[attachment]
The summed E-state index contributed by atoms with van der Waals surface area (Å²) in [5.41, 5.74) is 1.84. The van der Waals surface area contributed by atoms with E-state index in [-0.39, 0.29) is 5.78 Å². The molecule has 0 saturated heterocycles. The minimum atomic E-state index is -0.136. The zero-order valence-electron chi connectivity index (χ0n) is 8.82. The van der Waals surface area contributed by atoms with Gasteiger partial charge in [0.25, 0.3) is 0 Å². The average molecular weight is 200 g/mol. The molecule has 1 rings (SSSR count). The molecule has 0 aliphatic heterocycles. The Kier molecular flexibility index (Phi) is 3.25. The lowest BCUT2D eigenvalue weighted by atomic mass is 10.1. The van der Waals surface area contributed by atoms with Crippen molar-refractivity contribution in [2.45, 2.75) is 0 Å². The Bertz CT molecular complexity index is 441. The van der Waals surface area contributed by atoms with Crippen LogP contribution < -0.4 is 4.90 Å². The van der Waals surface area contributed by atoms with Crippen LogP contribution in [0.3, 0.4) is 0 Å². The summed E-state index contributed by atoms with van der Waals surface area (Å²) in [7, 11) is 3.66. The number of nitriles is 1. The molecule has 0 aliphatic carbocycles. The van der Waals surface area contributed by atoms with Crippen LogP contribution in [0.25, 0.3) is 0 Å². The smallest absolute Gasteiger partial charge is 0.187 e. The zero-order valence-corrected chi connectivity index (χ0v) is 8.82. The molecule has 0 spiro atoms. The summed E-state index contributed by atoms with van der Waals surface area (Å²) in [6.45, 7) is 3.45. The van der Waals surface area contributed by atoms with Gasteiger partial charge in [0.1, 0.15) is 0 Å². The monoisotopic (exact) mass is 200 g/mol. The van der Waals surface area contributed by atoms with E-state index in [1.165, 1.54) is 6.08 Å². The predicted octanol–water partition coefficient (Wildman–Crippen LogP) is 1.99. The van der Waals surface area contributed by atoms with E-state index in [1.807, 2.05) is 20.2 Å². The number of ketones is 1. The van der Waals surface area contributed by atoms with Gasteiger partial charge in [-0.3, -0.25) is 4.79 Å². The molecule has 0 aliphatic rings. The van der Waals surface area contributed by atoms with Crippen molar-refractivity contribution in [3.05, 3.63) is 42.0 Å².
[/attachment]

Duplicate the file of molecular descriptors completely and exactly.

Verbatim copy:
The summed E-state index contributed by atoms with van der Waals surface area (Å²) in [5.41, 5.74) is 1.84. The van der Waals surface area contributed by atoms with E-state index in [-0.39, 0.29) is 5.78 Å². The molecule has 0 saturated heterocycles. The minimum atomic E-state index is -0.136. The zero-order valence-electron chi connectivity index (χ0n) is 8.82. The van der Waals surface area contributed by atoms with Gasteiger partial charge in [0.25, 0.3) is 0 Å². The average molecular weight is 200 g/mol. The molecule has 1 rings (SSSR count). The molecule has 0 aliphatic heterocycles. The Kier molecular flexibility index (Phi) is 3.25. The lowest BCUT2D eigenvalue weighted by atomic mass is 10.1. The van der Waals surface area contributed by atoms with Crippen molar-refractivity contribution in [2.45, 2.75) is 0 Å². The Bertz CT molecular complexity index is 441. The van der Waals surface area contributed by atoms with Crippen LogP contribution < -0.4 is 4.90 Å². The van der Waals surface area contributed by atoms with Crippen LogP contribution in [0.3, 0.4) is 0 Å². The summed E-state index contributed by atoms with van der Waals surface area (Å²) in [7, 11) is 3.66. The number of nitriles is 1. The molecule has 0 aliphatic carbocycles. The van der Waals surface area contributed by atoms with Crippen LogP contribution in [0.25, 0.3) is 0 Å². The smallest absolute Gasteiger partial charge is 0.187 e. The zero-order valence-corrected chi connectivity index (χ0v) is 8.82. The molecule has 0 spiro atoms. The summed E-state index contributed by atoms with van der Waals surface area (Å²) in [6.45, 7) is 3.45. The van der Waals surface area contributed by atoms with Gasteiger partial charge in [0.1, 0.15) is 0 Å². The monoisotopic (exact) mass is 200 g/mol. The van der Waals surface area contributed by atoms with E-state index in [1.165, 1.54) is 6.08 Å². The predicted octanol–water partition coefficient (Wildman–Crippen LogP) is 1.99. The van der Waals surface area contributed by atoms with E-state index in [1.807, 2.05) is 20.2 Å². The number of ketones is 1. The van der Waals surface area contributed by atoms with Gasteiger partial charge in [-0.3, -0.25) is 4.79 Å². The molecule has 0 aliphatic rings. The van der Waals surface area contributed by atoms with Crippen molar-refractivity contribution in [3.05, 3.63) is 42.0 Å².